We went to an island resort, with around 8 other Colombian friends and the bride and groom. Beach, hotel, all inclusive, cocktails…
I should preface what I’m going to say below by quickly saying that this was fun. The island was fun. All of us had fun. It was sunny, relaxing and enjoyable, especially for Lily and her friends who haven’t properly hung out like this, all together, for years. That said, island resorts make me uncomfortable, and…
…Isla Palma was the least exciting thing we did in Colombia, with easily the worst food of the trip. The hotdogs were so processed we joked that they might have been reconstituted out of the remnants of earlier hotdogs.
The most inspiring part of this trip was that I didn’t burn, at least not too badly. I’d told Liliana (who was overly confident that she could protect me with multiple layers of suncream) that with my naturally pink skin, a slight burn on a beach island on the equator was my best case scenario.
On the first night, I learned from Lily’s friends that giving a “good intentions towards your daughter” speech to your girlfriend’s parents is an outdated Colombian tradition that not one of them had ever been through. I made a few jokes about my bad luck, then Lily told me she was worried how much I’d been pushing back since getting to Colombia.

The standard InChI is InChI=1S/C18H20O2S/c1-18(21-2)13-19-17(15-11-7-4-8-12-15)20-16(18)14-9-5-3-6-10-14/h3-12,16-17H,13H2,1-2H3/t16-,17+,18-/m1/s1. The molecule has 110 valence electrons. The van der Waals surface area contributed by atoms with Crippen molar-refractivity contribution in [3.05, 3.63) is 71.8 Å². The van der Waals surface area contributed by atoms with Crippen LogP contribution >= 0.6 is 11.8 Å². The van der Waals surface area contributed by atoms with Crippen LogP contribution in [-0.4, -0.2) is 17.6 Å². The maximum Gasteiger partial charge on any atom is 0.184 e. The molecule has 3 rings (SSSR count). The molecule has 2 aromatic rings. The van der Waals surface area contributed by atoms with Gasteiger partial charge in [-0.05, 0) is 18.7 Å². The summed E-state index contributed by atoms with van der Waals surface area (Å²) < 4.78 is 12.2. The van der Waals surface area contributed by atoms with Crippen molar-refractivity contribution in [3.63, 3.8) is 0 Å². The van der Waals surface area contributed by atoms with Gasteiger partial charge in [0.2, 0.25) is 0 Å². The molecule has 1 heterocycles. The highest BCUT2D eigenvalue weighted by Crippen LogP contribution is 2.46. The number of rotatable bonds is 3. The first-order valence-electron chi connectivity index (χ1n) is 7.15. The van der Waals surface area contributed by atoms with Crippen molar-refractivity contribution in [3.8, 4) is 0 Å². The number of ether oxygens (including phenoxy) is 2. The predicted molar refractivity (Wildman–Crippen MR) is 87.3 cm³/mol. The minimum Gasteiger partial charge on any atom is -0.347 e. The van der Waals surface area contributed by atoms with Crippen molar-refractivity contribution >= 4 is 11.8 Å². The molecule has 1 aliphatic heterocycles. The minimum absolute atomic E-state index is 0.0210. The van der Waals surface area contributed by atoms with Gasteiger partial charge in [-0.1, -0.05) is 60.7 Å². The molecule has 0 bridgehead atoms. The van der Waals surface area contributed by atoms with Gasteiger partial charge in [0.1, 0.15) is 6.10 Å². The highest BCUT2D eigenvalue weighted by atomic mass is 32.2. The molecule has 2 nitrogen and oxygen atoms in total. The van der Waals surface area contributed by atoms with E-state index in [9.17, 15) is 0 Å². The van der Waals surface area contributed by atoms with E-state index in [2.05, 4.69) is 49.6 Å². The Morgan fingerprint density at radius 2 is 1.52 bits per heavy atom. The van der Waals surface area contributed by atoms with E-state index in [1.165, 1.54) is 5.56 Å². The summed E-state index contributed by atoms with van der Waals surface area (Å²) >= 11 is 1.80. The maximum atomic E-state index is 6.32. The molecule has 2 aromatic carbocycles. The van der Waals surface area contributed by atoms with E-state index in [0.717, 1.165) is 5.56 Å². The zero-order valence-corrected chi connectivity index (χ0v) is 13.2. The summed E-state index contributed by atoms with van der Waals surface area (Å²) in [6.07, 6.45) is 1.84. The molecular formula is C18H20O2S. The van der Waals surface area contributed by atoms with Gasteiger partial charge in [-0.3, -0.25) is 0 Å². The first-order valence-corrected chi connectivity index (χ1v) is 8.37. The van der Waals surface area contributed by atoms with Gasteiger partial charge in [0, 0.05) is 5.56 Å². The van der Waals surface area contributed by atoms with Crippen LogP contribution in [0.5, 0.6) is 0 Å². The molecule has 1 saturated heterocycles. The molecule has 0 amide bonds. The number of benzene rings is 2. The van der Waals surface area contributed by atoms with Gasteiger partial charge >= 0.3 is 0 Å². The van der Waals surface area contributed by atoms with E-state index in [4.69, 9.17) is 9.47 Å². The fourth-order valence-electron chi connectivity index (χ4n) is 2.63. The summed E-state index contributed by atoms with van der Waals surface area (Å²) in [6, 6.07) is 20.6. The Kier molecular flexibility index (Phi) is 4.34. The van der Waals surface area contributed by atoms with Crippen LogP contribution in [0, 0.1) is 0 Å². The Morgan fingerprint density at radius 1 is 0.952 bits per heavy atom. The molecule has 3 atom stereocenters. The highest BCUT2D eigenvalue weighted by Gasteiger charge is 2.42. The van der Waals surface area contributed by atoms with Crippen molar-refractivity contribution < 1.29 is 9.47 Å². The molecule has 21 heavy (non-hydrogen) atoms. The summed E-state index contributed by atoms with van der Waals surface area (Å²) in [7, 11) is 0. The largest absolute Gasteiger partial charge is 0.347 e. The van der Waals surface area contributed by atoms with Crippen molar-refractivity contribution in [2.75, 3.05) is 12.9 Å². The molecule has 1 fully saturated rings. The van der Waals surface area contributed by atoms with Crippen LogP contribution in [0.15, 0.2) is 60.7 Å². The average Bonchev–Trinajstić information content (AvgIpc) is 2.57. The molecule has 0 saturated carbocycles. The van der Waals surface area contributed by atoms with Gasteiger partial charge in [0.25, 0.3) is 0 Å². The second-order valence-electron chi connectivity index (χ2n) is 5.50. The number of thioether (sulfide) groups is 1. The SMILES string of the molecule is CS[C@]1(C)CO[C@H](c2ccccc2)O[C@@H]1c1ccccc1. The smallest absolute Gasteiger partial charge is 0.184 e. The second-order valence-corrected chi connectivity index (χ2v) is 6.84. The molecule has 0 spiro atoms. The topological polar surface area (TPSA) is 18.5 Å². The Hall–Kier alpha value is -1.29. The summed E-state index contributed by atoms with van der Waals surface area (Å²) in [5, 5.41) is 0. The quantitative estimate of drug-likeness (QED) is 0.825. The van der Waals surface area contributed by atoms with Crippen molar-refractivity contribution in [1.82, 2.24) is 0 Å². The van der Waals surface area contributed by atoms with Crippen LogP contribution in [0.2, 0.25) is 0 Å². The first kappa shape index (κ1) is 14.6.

It’s true, I was. But, we’d only first kissed in August last year. Within a month we’d moved in together. A few months later we were living in New York together. And now here I was, in Colombia, giving a speech to her parents, on a holiday that revolved around a wedding, celebrating our 6-month anniversary in an island resort and finding out that this special treatment with her parents was reserved for “the one”. This was supposed to be it. I’m in the last relationship I’ll ever be in.
The scariest thing is that it feels completely natural to say it. She’s the one. I guess sometimes you just know.
Anyway, I had more disturbing things to feel uncomfortable about: being waited on day and night. The whole idea is off-putting for me. Last year I’d been in a similar resort in Zanzibar, and described it as:
An old colonial resort island, home of East Africa’s illegal slave trade 90 years ago, now home of gelatinous pensioners sweating overpriced cocktails into their poolside loungers. A legion of local gardeners is employed to prune, mow and arrange the rows of shrubs and flowers lining every pathway. And yet, not even this neatening army could do anything about the ants. Little black workers, scurrying around, doing the Queen’s bidding.
So yeah, not a fan of resorts (they seem to invigorate my post-colonial guilt).
Just across the water from our Colombian paradise, there is a town so poor that its dark-skinned children have blond highlights in their hair from malnutrition. I know this because the village is in the spot where the speedboat takes you from the mainland to the island resort and back. When a boat is passing through, the kids hang out on the small wooden dock, some healthy, some with distended bellies, helping tourists put on their lifejackets, hoping for tips.